TOKYO -- Hitachi will stop selling televisions under its own brand in Japan this fall and instead offer Sony products through its dealerships, aiming to preserve a vital sales network even as the company beats a retreat amid a shrinking market.
Hitachi announced Tuesday that affiliated dealerships will sell Sony's Bravia brand TVs from October under a new partnership. As Hitachi moves toward internet-connected products and services, it has decided to maintain retail channels for consumer appliances, which are useful in harvesting customer data.
Hitachi already has a diminished presence in the Japanese TV market of 4.2 million units. The company sold 60,000 to 70,000 of its Wooo brand TVs in Japan last year -- a roughly 1% share.
The company's Japanese sales reached 1.4 million units in fiscal 2010, when demand surged ahead of the full changeover to digital terrestrial broadcasting in 2011. But even then, its market share amounted to only 4% or so.
Hitachi first released 14-inch TVs back in 1956. Picture tube color sets debuted later and were pitched in commercials by legendary baseball player Sadaharu Oh. The market began to slow in the late 1990s. Hitachi and Fujitsu formed a joint venture for large plasma display panels in 1999.
But newer, highly cost-competitive rivals like South Korea's Samsung Electronics gained traction in markets like the U.S. Though the Japanese market has seen temporary uptrends, the profitability of Hitachi's TV business has gradually declined. The company stopped TV production in 2012 and has since outsourced manufacturing. TV shipments in Japan have fallen by half over two decades.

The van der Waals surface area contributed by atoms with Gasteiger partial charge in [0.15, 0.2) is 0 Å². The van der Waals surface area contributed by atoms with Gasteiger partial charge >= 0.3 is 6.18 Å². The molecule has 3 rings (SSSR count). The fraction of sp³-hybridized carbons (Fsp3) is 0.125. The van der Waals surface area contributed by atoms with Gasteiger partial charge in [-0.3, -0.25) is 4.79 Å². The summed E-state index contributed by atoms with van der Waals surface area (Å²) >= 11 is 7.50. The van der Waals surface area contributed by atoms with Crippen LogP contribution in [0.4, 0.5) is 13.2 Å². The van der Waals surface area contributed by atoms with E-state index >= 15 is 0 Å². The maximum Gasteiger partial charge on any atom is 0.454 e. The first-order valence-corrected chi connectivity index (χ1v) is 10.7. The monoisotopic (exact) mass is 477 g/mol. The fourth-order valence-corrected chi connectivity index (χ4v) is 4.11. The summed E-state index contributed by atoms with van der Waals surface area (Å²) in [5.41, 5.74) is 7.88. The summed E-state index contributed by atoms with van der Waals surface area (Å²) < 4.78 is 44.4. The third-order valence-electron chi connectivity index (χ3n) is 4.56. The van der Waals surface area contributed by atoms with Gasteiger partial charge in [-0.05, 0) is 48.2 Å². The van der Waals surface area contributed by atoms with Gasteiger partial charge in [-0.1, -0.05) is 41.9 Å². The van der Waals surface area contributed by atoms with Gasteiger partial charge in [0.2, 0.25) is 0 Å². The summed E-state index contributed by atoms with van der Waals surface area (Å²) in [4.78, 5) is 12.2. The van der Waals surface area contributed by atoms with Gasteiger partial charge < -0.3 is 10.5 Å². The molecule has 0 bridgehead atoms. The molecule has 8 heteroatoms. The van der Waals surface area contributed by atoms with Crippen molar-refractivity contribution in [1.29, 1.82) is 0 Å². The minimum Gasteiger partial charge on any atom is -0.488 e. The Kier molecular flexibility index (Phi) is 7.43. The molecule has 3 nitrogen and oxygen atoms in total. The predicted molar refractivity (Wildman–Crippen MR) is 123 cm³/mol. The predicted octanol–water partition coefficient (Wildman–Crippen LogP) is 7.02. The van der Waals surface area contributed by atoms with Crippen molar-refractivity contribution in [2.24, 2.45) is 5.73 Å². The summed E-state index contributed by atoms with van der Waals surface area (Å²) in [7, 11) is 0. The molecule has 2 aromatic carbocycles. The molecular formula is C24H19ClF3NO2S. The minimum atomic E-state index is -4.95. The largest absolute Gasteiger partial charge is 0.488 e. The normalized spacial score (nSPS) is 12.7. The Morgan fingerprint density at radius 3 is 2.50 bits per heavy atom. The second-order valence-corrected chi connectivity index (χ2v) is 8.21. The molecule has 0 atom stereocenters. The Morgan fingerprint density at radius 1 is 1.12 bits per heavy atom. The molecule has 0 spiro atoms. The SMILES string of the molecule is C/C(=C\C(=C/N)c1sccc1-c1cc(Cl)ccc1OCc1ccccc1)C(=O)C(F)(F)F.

Selling Sony TVs at Hitachi dealerships helps minimize the pain to the 4,000 or so affiliated dealerships across Japan. Hitachi has no capital ties to the stores.
Hitachi has a 30% market share in both refrigerators and washing machines in Japan and claims 10% of the market for LED lighting. As it tries to nurture its Lumada "internet of things" platform into a major revenue source, a white goods business offering a variety of consumer data is strategically valuable.
The dealerships also play a vital role in rapidly aging rural areas in such ways as visiting homes to take orders, potentially offering a new business opportunity.
Amazon.com has unveiled microwave ovens with smart speakers that help the company collect consumer data. Unlike audio-visual equipment such as TVs, the domestic market for consumer appliances remains stable at around 2 trillion yen ($17.7 billion). In such a business landscape, Hitachi made the wrenching decision to preserve a sales network by relying on Sony TVs.